Eight years ago, I came to Las Alturas with the OTS Tropical Biology graduate course. For many reasons, the 8-week field course altered my perspective on life, science, and my sense of self and while every site we visit in this Global Change course gives me pause for reflection, walking up to Las Alturas was particularly nostalgic.
The site doesn't seem like much - essentially, a one-story shack at the edge between a farm and the Amistad Biosphere Preserve - the trans-border park that straddles the Costa Rican and Panamanian border. Many things make this place astounding - the sense of remoteness, the vast expanse of forest stretching to one side, the beauty of the tree ferns scattered along the trails or the kites flying overhead. But when I walked to the station, I was flooded by memories: my first bat netting experience (we found a wrinkle-faced bat - though they're not supposed to be this far south), sleeping outside on the porch, learning how to key plant families and bat species, climbing up the inside of strangler fig trees (that was before I discovered just how many insects live in the tropics, and how many of them bite), and searching the streams for Begoniaceae plants for a field project.
This was my introduction to tropical biology, and my realization that I could be passionate about these forests for the rest of my life. It was special to return to this place - as a course coordinator, and with Deedra, who was one of the coordinators 8 years ago. Las Alturas has changed a lot: a wind storm swept through and blew off the tin roof, smashing flatware and breaking windows. Much of the damage has been fixed, but the site hasn't been used in months? years? There were dead lizards in the sink.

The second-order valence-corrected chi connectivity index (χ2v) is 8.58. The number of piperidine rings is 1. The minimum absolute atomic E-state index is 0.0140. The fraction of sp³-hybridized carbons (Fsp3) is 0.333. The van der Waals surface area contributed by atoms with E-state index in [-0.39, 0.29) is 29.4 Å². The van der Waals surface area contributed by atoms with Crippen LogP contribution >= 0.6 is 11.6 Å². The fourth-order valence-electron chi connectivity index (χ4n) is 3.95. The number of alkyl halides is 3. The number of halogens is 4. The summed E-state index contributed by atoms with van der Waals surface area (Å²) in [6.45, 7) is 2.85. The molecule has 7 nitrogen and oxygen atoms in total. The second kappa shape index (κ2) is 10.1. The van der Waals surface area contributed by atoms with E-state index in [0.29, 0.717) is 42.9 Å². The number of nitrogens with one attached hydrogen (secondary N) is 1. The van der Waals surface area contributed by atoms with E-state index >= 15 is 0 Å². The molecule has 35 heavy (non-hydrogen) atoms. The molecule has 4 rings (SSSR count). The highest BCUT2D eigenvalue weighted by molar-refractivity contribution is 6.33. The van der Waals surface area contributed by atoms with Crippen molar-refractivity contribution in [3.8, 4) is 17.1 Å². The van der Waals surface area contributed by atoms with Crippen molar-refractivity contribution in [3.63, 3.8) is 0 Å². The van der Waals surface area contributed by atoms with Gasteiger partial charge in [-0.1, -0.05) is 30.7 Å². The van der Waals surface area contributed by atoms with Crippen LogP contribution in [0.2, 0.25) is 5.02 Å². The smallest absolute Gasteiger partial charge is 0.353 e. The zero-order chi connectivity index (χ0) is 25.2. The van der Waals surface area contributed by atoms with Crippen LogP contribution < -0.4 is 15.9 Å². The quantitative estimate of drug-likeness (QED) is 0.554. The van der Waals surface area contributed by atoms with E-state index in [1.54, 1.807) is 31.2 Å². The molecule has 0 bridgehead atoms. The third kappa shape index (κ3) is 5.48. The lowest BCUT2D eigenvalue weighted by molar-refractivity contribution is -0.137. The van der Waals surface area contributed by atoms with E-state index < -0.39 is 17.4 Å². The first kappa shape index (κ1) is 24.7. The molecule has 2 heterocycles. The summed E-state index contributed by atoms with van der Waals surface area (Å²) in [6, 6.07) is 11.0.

The cows are still near-by, though the grass has grown taller. The trails were too over-grown to walk on, so we took the road. But the mist still floats in the canopy, and when you turn around and look up, the blue mountains still stretch to Panama with white clouds connecting them.
Perhaps the most interesting part of Las Alturas, though, is its story: originally a large farm and logging operation, a wealthy software developer from California bought up the thousands of hectares a few years ago, to create his own preserve. It's a little like a real-life version of Sim-City: he has a town, runs the farms (he's turning them organic, no mean feat in the tropics), created an apiary, and has taken a militant stand against hunting, logging and artifact removal. OTS courses stopped visiting the field station for a while in there, but the owner has recently decided that research is a worthwhile investment, and is now partnering with OTS to rebuild and maintain the field station.
Most interesting to me was the pride taken by the property manager, Francisco. In a story taken from a movie, Francisco was the helicopter pilot who flew this wealthy American (who's name remains elusive, but was apparently scared of flying in the helpicopter at first) over the land when the sale was being considered. Francisco is a true Tico with a love of nature and the old way of life. He described the difficulties with poachers, the attempts to reduce cattle grazing while maintaining the local way of life, and the interest in maintaining vast patches of untouchable forest.
Fernando is one of the last real cowboys - a true frontiersman. And Las Alturas/Amistad is perhaps the last of the untouched frontiers in Central America. I wish him luck.